Josh Ritter

Girl In The WarThe Animal Years
WolvesThe Animal Years
Right MovesThe Historical Conquests...
To The Dogs Or WhoeverThe Historical Conquests...
New LoverThe Beast In Its Tracks
BonfireThe Beast In Its Tracks
Getting Ready To Get DownSermon On The Rocks
Where The Night GoesSermon On The Rocks
Time Is WastingSee Here, I Have Built You A Mansion

Josh Ritter photo 1

Josh Ritter (photo: Marcelo Biglia)



Josh Ritter playlist



Contributor: Marc Fagel

Idaho-born Josh Ritter entered the music scene in the late 90s as a folk and Americana singer steeped in traditional music. After a few relatively understated releases, he gradually evolved into an unusually thoughtful and varied singer-songwriter whose lyrical gifts evoke Paul Simon and Bob Dylan and Nick Drake, while his increasingly well-rounded heartland pop conjures those artists alongside Bob Seger and classic 70s-era Fleetwood Mac. Though generally operating outside the musical mainstream, Ritter deserves a perch alongside Laurel Canyon golden-age singer-songwriter legends and more modern artists from Freedy Johnston to Jeff Tweedy.

His 1999 self-titled debut was an inauspicious start, a largely acoustic stripped-down folk record – a respectable evocation of Dylan and Guthrie but not really hinting at Ritter’s songwriting prowess. The two that followed, 2002’s Golden Age Of Radio and 2003’s Hello Starling, remained rooted in folk and Americana traditions, while becoming more musically polished. Songs like the former’s title track and the latter’s Man Burning and Snow Is Gone were more fully-realized compositions, while Starling’s Bright Smile revealed a knack for truly gorgeous ballads.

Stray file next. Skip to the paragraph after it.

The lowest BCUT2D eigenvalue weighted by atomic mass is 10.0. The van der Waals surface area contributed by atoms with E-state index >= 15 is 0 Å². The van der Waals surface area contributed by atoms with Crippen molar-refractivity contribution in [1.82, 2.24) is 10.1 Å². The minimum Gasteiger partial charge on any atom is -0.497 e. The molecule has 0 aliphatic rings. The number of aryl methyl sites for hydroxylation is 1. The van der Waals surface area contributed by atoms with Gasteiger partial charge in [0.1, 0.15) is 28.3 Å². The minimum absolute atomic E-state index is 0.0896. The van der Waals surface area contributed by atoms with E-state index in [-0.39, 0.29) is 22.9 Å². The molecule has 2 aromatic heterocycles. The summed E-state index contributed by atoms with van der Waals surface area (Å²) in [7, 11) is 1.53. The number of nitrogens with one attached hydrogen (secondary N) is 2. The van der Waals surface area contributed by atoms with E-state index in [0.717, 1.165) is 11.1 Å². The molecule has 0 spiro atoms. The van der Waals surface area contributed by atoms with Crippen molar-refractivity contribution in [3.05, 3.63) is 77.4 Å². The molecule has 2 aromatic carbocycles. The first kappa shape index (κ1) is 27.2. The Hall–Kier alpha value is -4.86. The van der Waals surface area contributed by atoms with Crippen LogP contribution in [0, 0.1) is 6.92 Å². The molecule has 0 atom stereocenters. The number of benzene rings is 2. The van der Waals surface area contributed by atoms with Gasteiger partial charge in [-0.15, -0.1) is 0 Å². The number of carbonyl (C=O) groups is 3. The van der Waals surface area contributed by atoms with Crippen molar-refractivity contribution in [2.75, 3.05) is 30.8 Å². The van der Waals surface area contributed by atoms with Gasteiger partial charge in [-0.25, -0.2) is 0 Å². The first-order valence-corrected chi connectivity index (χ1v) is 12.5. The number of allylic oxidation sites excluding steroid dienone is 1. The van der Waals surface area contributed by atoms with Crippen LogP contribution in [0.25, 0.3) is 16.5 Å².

2006’s The Animal Years, while not breaking from its two predecessors, adds just a bit more punch, still largely pretty and soft-spoken but actually rocking out in places (just a bit). The hushed, vaguely anti-war ballad Girl In The War is a work of transcendent beauty, a stunning tune with evocative lyrics (“her eyes are like champagne – they sparkle, bubble over, in the morning all you got is the rain”); while Wolves evidences growing comfort with more upbeat pop-rock songs. Other stand-outs like Good Man and Lillian, Egypt meet in the middle, modest yet catchy folk rock.

If Animal Years saw Ritter dipping a toe into a mainstream-friendly pop sound, he went all-in with the follow-up, 2007’s The Historical Conquests Of Josh Ritter. His most consistent and radio-ready record to date, it offered a number of delightfully catchy tracks that felt equally drawn from 70s classic rock radio and post-Wilco indie Americana. Right Moves is the perfect encapsulation of the leap forward, at once immediately recognizable but with a truly fresh spin, its chorus (with a rollicking piano lick abetted by a rousing horn section) coming across like something you might have heard before but can’t quite put your finger on. To The Dogs Or Whoever highlights Ritter’s Dylan-influenced lyrical rush and casual drawl, but again tethered to sing-along pop. Mind’s Eye and Open Doors further establish Ritter’s facility in blending his deeply lyrical roots with a listener-friendly sound.


When he returned three years later with So Runs The World Away, Ritter cast aside some of the obvious pop nods of the prior record. It’s a more introspective, lyrically-focused record that firmly clinches Ritter as the heir apparent to Paul Simon. It’s frequently lovely, closing with the (almost) rocking Orbital and the stripped-down folk of Long Shadows, but lends itself a little less to a punchy mixtape.